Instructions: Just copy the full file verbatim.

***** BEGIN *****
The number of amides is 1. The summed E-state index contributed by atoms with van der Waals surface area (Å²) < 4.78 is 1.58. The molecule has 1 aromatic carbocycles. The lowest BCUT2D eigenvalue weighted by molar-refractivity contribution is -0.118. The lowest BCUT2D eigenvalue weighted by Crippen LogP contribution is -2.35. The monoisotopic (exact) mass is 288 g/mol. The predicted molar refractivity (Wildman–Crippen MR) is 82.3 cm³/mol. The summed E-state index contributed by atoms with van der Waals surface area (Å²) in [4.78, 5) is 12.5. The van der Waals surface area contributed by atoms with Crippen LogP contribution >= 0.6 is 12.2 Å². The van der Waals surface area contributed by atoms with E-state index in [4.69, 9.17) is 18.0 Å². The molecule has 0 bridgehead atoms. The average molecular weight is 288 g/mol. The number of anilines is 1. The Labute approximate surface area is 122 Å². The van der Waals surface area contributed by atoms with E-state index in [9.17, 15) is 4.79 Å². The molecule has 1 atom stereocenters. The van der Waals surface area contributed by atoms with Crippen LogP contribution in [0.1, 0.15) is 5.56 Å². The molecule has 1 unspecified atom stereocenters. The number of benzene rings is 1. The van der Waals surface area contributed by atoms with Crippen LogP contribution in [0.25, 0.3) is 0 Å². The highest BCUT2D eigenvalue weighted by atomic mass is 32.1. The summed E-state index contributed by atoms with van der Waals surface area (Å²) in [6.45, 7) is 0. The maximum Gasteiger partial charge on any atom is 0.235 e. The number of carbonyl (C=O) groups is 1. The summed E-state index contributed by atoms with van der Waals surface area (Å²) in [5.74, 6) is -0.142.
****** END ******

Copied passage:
The number of amides is 1. The summed E-state index contributed by atoms with van der Waals surface area (Å²) < 4.78 is 1.58. The molecule has 1 aromatic carbocycles. The lowest BCUT2D eigenvalue weighted by molar-refractivity contribution is -0.118. The lowest BCUT2D eigenvalue weighted by Crippen LogP contribution is -2.35. The monoisotopic (exact) mass is 288 g/mol. The predicted molar refractivity (Wildman–Crippen MR) is 82.3 cm³/mol. The summed E-state index contributed by atoms with van der Waals surface area (Å²) in [4.78, 5) is 12.5. The van der Waals surface area contributed by atoms with Crippen LogP contribution >= 0.6 is 12.2 Å². The van der Waals surface area contributed by atoms with E-state index in [4.69, 9.17) is 18.0 Å². The molecule has 0 bridgehead atoms. The average molecular weight is 288 g/mol. The number of anilines is 1. The Labute approximate surface area is 122 Å². The van der Waals surface area contributed by atoms with E-state index in [9.17, 15) is 4.79 Å². The molecule has 1 atom stereocenters. The van der Waals surface area contributed by atoms with Crippen LogP contribution in [0.1, 0.15) is 5.56 Å². The molecule has 1 unspecified atom stereocenters. The number of benzene rings is 1. The van der Waals surface area contributed by atoms with Crippen LogP contribution in [0.25, 0.3) is 0 Å². The highest BCUT2D eigenvalue weighted by atomic mass is 32.1. The summed E-state index contributed by atoms with van der Waals surface area (Å²) in [6.45, 7) is 0. The maximum Gasteiger partial charge on any atom is 0.235 e. The number of carbonyl (C=O) groups is 1. The summed E-state index contributed by atoms with van der Waals surface area (Å²) in [5.74, 6) is -0.142.